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Friday, December 1, 2006

Travel And The Photographer

Use preparation and common sense to negotiate today's heightened security concerns

Checked Baggage

In my suitcase, I carry a tripod with the head detached, battery chargers, wires and cords, some filters and smaller miscellaneous items. I protect them by padding them with clothing. I try to ensure that breakables are placed in the center of my luggage.

In the event that my carry-on allowance will be really limited, my strategy changes, and I'll use a large Pelican case with the understanding that my gear will likely have to be checked. These are large, black and almost indestructible cases that can take the pounding of the luggage handlers. The downside to the Pelican case is that all that protection can weigh a lot, so you may have to check your case into oversized luggage. Finally, if you do take a small carry-on, know that restrictions seem to change daily regarding liquids. For instance, you should be able to carry on lens cleaner, but check with your airline before leaving home. If you have small tools to tighten screws on your gear, leave them in your checked luggage. For the most part, it's still okay to bring camera equipment on board a plane, but be prepared to turn it on in front of security so they know that it's a functioning piece of gear.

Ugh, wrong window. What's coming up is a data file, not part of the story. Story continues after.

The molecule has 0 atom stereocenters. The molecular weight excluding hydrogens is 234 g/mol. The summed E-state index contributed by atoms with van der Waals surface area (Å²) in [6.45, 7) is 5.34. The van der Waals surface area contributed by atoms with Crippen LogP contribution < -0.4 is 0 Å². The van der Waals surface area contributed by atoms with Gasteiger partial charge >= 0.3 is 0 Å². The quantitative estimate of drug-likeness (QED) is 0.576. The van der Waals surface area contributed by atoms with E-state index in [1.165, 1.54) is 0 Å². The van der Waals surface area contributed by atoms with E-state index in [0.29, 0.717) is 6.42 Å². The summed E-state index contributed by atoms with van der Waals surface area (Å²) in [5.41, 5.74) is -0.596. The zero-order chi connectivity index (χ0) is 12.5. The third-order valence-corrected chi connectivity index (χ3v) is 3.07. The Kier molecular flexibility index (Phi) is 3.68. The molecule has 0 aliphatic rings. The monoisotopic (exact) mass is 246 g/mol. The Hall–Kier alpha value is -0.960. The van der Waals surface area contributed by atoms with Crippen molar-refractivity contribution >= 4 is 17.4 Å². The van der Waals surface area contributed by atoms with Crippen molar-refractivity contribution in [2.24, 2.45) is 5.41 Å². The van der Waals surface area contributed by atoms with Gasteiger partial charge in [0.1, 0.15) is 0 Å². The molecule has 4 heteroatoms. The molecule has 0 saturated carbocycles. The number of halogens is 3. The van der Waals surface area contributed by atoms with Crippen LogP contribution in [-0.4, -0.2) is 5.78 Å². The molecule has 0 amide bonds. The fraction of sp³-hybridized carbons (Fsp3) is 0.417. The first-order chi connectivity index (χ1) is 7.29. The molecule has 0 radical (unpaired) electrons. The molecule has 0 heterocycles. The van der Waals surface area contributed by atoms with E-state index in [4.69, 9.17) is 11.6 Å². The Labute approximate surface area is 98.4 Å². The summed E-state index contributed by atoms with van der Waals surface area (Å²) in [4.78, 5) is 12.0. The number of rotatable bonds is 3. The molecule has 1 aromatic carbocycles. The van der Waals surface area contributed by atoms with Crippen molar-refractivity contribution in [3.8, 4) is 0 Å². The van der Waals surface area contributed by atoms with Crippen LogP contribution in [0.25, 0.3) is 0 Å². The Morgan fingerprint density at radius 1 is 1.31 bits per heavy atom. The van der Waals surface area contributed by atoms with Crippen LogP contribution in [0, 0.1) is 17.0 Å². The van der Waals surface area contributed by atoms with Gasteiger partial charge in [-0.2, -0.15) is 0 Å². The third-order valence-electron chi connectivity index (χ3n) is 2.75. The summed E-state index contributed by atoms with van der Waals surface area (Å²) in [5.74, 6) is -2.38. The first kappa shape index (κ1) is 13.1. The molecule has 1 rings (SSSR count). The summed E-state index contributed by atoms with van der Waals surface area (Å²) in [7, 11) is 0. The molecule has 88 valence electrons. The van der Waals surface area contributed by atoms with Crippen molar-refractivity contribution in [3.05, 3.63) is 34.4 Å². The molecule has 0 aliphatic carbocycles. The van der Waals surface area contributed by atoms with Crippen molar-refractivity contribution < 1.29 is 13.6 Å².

Hot Travel Tips
Keep a list of all your equipment, including serial numbers. This helps in case you get separated from gear you need to check.
2) Make your checked luggage look as inconspicuous as possible. Cool-looking stickers that say "Handle With Care—Photographic Equipment" only serve to alert potential thieves.
3) Make sure your checked luggage is clearly marked with your name, address and phone number—at home and at your destination. Know the brand, color and dimensions of your luggage in case you need to file a report.
4) Use TSA locks when you can. They can be opened by security personnel and act as a deterrent to would-be thieves.
5) Use a photographer's vest to carry pieces of equipment that won't fit in your carry-on camera bag.
6) Some photographers use FedEx to transport their gear to destinations. On the upside, FedEx has never let me down with a delivery. On the downside, you better know who will sign for your gear and where it will be stored.
7) Business class and first class seats come at a hefty price, but they also come with a greater baggage allowance and more room in the cabin.
8) When on the ground, if I need to leave gear in my hotel room while I'm out, I close the curtains, turn on the TV so that it easily can be heard and place the "do not clean/disturb" sign on the door. I'd rather have nobody go into my room and make the bed myself.


U.S. Dept. of Transportation (carry-on allowances):
Transport Canada Baggage Regulations: www.tc.gc.ca
Pelican: www.pelican.com
Tamrac: www.tamrac.com
Think Tank Photo: www.thinktankphoto.com



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